Nobody knew where I had been. Nobody knew where I was going. I was alone. I had begun alone and I was going to finish up alone, and in all the intervening time nobody was going to be there or look at me or talk to me or try and talk to me because of my excellent exercise in caution. My peace of space was intact, and this gave me peace of mind, which must have lasted only so long as I recognised it, because very quickly an unearthly ebullience was stirred up in me at the thought of such loneliness.
In my arms I held a Baby. Before you say anything, I should make clear that Babies don’t count.
I forget what the weather was like, and I forget how much time it took for me to come through it. I do remember that it was the vertical sort of weather and not the horizontal kind. I remember being very tired and I remember how heavy the Baby felt (The Baby felt 8lb 7oz). Babies are dense. I am certain that we might be able to use them for nuclear energy someday, and have often thought about writing to a Scientist to suggest this, but have been unable to find the words or the syntax. My room has four corners and one corner is for piles of attempts to Scientists.
After a time I came to my small house in the woods, and stepped in. There are two rooms in my house: one for eating, and one for sleeping. I found the Spare Corner of my bedroom and put the Baby there. It seemed to not precisely sit there; that is to say, it seemed to sort of sit there, but not entirely. There was a fraction of the Baby’s behaviour that was not taken up with sitting, and I could not say what this was. This realisation unnerved me and I quickly convinced myself that I was thirsty, hastening to the welcome loneliness of the kitchen. I only get cold water through the pipes, but I ran my hand under the tap for several moments anyway. I pretended that I’d misplaced my cup even though I knew it was always in the same cupboard, and I drank it more slowly than I ought. I tried to seize the solace to empty my mind, but it was impossible. How long would this Baby have to be in my Spare Corner? It was my worst corner, where the cobwebs lay thickest and the rot had started, but it was still useful. What if something else ended up needing to go there for a while? I began to make a mental list of things that could go in my Spare Corner, and then thought better of it because the whole point of a corner being spare is that it should be able to accommodate almost anything for discrete periods of time. Were I to spend too long thinking about it, I would define it and thereby destroy it, and I would have lost perhaps my most important utility. Still, all the more reason for me to deal with the Baby sooner rather than later.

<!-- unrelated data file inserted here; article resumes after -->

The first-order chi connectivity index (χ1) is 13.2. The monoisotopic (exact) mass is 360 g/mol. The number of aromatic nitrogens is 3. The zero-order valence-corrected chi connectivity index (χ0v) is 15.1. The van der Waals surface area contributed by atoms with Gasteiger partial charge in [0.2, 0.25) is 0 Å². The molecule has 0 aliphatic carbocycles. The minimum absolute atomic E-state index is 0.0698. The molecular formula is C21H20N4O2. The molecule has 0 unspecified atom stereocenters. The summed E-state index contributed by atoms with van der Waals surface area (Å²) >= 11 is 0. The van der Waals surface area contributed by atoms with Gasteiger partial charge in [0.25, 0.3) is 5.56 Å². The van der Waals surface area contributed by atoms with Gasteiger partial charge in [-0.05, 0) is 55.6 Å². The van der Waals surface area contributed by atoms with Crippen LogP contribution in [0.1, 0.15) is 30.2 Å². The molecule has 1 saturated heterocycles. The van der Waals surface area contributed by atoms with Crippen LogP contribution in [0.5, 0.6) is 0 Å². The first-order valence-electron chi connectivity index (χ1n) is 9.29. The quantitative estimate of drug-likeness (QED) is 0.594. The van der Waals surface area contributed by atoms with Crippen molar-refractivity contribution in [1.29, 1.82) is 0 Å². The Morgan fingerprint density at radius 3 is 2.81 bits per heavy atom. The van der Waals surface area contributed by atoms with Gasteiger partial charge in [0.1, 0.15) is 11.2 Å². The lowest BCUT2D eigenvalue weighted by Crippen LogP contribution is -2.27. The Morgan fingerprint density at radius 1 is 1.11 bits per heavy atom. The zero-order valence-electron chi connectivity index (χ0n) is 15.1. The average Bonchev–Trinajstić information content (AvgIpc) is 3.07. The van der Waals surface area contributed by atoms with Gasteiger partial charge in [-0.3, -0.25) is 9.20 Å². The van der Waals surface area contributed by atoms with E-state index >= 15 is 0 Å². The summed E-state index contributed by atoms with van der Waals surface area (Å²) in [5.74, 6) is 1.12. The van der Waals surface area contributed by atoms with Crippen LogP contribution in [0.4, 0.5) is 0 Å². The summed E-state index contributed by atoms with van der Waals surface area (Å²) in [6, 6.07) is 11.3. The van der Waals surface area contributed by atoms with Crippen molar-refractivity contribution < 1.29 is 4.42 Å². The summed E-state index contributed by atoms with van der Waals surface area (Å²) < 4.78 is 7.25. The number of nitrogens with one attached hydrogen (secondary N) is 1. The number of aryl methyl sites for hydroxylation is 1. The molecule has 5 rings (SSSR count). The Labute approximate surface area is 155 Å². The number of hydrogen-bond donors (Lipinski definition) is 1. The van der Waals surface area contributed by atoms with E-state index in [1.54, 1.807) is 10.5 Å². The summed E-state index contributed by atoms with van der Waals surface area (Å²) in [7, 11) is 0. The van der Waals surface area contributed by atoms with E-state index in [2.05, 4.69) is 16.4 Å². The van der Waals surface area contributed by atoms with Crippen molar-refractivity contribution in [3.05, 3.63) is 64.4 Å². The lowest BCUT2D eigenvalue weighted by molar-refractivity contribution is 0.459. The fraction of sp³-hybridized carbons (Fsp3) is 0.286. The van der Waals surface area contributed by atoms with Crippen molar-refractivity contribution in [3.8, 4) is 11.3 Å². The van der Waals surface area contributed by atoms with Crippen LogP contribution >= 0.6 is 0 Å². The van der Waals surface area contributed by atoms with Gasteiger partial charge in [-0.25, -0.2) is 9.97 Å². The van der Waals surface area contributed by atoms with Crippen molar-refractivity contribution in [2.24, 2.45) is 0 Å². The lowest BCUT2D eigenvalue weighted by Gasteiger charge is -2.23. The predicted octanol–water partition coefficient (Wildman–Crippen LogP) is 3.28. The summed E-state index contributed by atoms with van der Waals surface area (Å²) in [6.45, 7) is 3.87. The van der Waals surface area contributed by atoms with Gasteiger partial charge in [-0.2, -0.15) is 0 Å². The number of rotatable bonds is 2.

My thoughts turned directly to it, briefly, and then recoiled with slight disgust, or fear. No doubt I was drawn in, but I somehow didn’t want to dwell on it. After a second, longer cup of water and several deep breaths, I passed back through to my bedroom, allowing the Baby into my peripheral vision and hoping perhaps that this would yield a new insight, which it did not. Diagonal to the Spare Corner is my chair and desk. I sat on the chair, with my elbows on the desk and the tips of my fingers to my lips so as to sharpen the mind. In my head I began to build a complete picture of what I wanted the Baby to look like. I recalled what 8lb 7oz looked like and, having done that, began to fashion the details of the Baby’s face and digits. I would like to tell you meticulously what those details were but, unfortunately, like a dream – and this fancy was in many ways no different – they have faded from my memory. I would be very surprised however if they were not the sorts of details that any other reasonable person might expect from a baby.
When I had this image concretely in mind, I steeled myself and turned swiftly to stare at the Spare Corner and the Baby which mostly sat in it, looking directly at it for the first time.
The Baby did not look much like my imagined image, which was disappointing but not unexpected, seeing as I knew that for likely effect one must spend months or even years concentrating singly on an idea before it will liberate itself. However, I’ve never struck lucky before and was hoping that maybe this was going to be my own personal Story of Fortune to tell any future passers-by. It clearly wasn’t, mainly because there was still a Baby and the emerging smell of shit in my Spare Corner.